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In Tijuana’s history, the story of the 1993 rains is written, a period that impacted the citizens and left lessons that are still considered today.
Tijuana it has witnessed multiple stories over the years, undoubtedly one of the most impactful for the population were the rains that battered the city in January 1993, one of the largest tragedies in the region’s history that resulted in the loss of a hundred lives.
It all began in the early hours of January 5, 1993, when the meteorological phenomenon known as ‘El Niño‘ manifested itself in the region. The precipitation reached unprecedented levels, with the amount of rain equivalent to an entire year’s worth recorded in just two minutes. With an accumulation of 300 millimeters in just 24 hours, the rainfall far exceeded the city’s infrastructure’s capacity to respond.
Despite having forecasted heavy rains, the authorities were taken aback by the intense reality of the phenomenon. More than 8,000 citizens had to be evacuated due to the imminent risk of floods.
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According to Civil Protection records, at least 110 people lost their lives, some drowned, others swept away by the currents of streams, and several buried under landslides of mud and soil.
A challenge for Tijuana’s infrastructure.
The National Disaster Center establishes that the rainfall tolerance in Tijuana is 38 millimeters in one month. However, on that day, the city faced a monumental challenge when approximately 300 millimeters fell in less than 24 hours. The aftermath of that rainfall paralyzed daily life for nearly a month.
Despite the warnings, the then-mayor, Héctor Osuna Jaime, was reluctant to request assistance from state and federal authorities. It wasn’t until almost a month later that the intervention of the army was accepted, implementing the DN-III Plan to address the magnitude of the disaster.
The 1993 rains left a mark on the population of Tijuana, but they also served as a lesson that is still taken into account 30 years after the events.
The lack of stormwater infrastructure and improper land development were identified as key factors that contributed to the magnitude of this natural disaster. In response, it was agreed to build a network of stormwater channels to prevent similar situations in the future.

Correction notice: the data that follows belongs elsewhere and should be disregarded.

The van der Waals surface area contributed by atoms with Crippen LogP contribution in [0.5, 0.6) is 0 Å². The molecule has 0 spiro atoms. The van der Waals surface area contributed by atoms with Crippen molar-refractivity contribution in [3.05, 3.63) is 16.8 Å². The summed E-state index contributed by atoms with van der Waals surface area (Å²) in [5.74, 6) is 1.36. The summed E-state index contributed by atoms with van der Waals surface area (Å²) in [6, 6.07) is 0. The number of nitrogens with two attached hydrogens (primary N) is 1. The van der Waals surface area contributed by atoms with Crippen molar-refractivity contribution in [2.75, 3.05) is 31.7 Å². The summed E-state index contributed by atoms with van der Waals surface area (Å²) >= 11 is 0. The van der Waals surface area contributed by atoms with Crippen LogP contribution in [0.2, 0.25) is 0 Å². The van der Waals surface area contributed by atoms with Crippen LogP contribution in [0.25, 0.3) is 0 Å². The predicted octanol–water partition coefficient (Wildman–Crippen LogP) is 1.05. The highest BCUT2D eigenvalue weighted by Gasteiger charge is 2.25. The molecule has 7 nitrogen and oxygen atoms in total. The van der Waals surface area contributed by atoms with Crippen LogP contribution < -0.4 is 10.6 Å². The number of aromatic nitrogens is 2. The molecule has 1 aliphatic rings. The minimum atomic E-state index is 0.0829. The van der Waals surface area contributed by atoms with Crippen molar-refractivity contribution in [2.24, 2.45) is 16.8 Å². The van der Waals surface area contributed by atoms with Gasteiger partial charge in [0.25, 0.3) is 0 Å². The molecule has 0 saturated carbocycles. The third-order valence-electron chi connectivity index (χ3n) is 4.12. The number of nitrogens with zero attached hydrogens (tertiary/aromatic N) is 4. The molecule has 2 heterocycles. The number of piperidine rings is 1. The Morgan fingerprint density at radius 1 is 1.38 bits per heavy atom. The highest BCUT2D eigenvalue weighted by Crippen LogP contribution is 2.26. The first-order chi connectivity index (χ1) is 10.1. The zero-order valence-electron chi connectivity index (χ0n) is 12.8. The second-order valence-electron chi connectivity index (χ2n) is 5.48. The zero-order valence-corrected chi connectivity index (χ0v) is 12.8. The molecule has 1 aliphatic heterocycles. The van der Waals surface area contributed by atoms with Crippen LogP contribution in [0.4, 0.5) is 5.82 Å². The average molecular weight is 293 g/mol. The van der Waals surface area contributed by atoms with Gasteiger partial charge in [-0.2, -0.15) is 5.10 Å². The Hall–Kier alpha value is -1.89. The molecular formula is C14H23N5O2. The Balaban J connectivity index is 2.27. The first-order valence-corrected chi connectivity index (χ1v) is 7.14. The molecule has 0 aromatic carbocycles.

Why were the 1993 rains in Tijuana so intense?
The flooding in Tijuana during this time was due to the intense rains caused by the meteorological system ‘El Niño’. This climatic phenomenon occurs in the equatorial Pacific Ocean and is characterized by the abnormal warming of the surface waters in the region, which has a significant impact on global weather patterns.
In 1993, ‘El Niño’ generated extraordinary rainfall in Tijuana, which significantly exceeded the city’s drainage capacity, resulting in a flood that became part of the city’s history.
The importance of good urban planning.
Despite these mitigation measures, five years later, in 1998, Tijuana faced flooding once again, albeit to a lesser extent, making it clear that there was still work to be done.
The lack of proper drainage and the blockage of waterways in high-risk areas once again resulted in loss of lives. To prevent further occurrences, efforts were intensified in the creation of stormwater infrastructure, and state and municipal Civil Protection councils were established to coordinate actions for timely response in case of emergencies.
Today, the memory of the 1993 rains remains in the collective memory of Tijuana, not only as a tragic memory but as a constant reminder of the importance of planning and effective response to natural phenomena that challenge the limits of a city that continues to grow.
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Sources: TV Azteca Baja California, El Universal, Frontera Norte